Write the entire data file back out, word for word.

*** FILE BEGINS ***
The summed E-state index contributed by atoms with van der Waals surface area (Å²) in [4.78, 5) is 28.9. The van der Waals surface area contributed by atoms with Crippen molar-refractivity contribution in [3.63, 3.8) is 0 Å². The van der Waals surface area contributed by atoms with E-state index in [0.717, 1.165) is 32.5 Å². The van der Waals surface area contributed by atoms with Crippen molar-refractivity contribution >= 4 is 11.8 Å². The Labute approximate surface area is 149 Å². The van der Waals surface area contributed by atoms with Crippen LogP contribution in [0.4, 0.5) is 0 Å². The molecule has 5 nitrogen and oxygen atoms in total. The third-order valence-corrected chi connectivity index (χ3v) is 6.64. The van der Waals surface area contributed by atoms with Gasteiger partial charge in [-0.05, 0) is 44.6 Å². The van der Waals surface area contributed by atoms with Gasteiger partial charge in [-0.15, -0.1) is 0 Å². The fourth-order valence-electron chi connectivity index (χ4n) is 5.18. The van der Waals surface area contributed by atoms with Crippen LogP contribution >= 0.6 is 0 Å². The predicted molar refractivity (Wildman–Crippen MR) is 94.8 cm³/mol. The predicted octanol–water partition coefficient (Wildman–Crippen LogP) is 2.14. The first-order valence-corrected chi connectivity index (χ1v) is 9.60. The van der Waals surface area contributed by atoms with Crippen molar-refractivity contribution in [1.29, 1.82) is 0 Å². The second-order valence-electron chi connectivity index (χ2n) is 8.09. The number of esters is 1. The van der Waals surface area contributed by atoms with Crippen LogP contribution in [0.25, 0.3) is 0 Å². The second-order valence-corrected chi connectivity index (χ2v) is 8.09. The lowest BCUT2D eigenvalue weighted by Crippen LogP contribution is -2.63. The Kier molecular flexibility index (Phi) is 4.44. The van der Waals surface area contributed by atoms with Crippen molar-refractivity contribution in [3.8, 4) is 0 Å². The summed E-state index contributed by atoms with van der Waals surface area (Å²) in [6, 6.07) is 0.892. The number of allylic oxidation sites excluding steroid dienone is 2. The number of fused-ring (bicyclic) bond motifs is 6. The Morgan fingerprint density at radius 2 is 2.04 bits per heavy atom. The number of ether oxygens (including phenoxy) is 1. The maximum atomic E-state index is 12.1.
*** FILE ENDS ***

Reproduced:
The summed E-state index contributed by atoms with van der Waals surface area (Å²) in [4.78, 5) is 28.9. The van der Waals surface area contributed by atoms with Crippen molar-refractivity contribution in [3.63, 3.8) is 0 Å². The van der Waals surface area contributed by atoms with E-state index in [0.717, 1.165) is 32.5 Å². The van der Waals surface area contributed by atoms with Crippen molar-refractivity contribution >= 4 is 11.8 Å². The Labute approximate surface area is 149 Å². The van der Waals surface area contributed by atoms with Crippen LogP contribution in [0.4, 0.5) is 0 Å². The molecule has 5 nitrogen and oxygen atoms in total. The third-order valence-corrected chi connectivity index (χ3v) is 6.64. The van der Waals surface area contributed by atoms with Gasteiger partial charge in [-0.05, 0) is 44.6 Å². The van der Waals surface area contributed by atoms with Gasteiger partial charge in [-0.15, -0.1) is 0 Å². The fourth-order valence-electron chi connectivity index (χ4n) is 5.18. The van der Waals surface area contributed by atoms with Crippen LogP contribution >= 0.6 is 0 Å². The predicted molar refractivity (Wildman–Crippen MR) is 94.8 cm³/mol. The predicted octanol–water partition coefficient (Wildman–Crippen LogP) is 2.14. The first-order valence-corrected chi connectivity index (χ1v) is 9.60. The van der Waals surface area contributed by atoms with Crippen molar-refractivity contribution in [1.29, 1.82) is 0 Å². The second-order valence-electron chi connectivity index (χ2n) is 8.09. The number of esters is 1. The van der Waals surface area contributed by atoms with Crippen LogP contribution in [0.25, 0.3) is 0 Å². The second-order valence-corrected chi connectivity index (χ2v) is 8.09. The lowest BCUT2D eigenvalue weighted by Crippen LogP contribution is -2.63. The Kier molecular flexibility index (Phi) is 4.44. The van der Waals surface area contributed by atoms with Crippen molar-refractivity contribution in [3.8, 4) is 0 Å². The summed E-state index contributed by atoms with van der Waals surface area (Å²) in [6, 6.07) is 0.892. The number of allylic oxidation sites excluding steroid dienone is 2. The number of fused-ring (bicyclic) bond motifs is 6. The Morgan fingerprint density at radius 2 is 2.04 bits per heavy atom. The number of ether oxygens (including phenoxy) is 1. The maximum atomic E-state index is 12.1.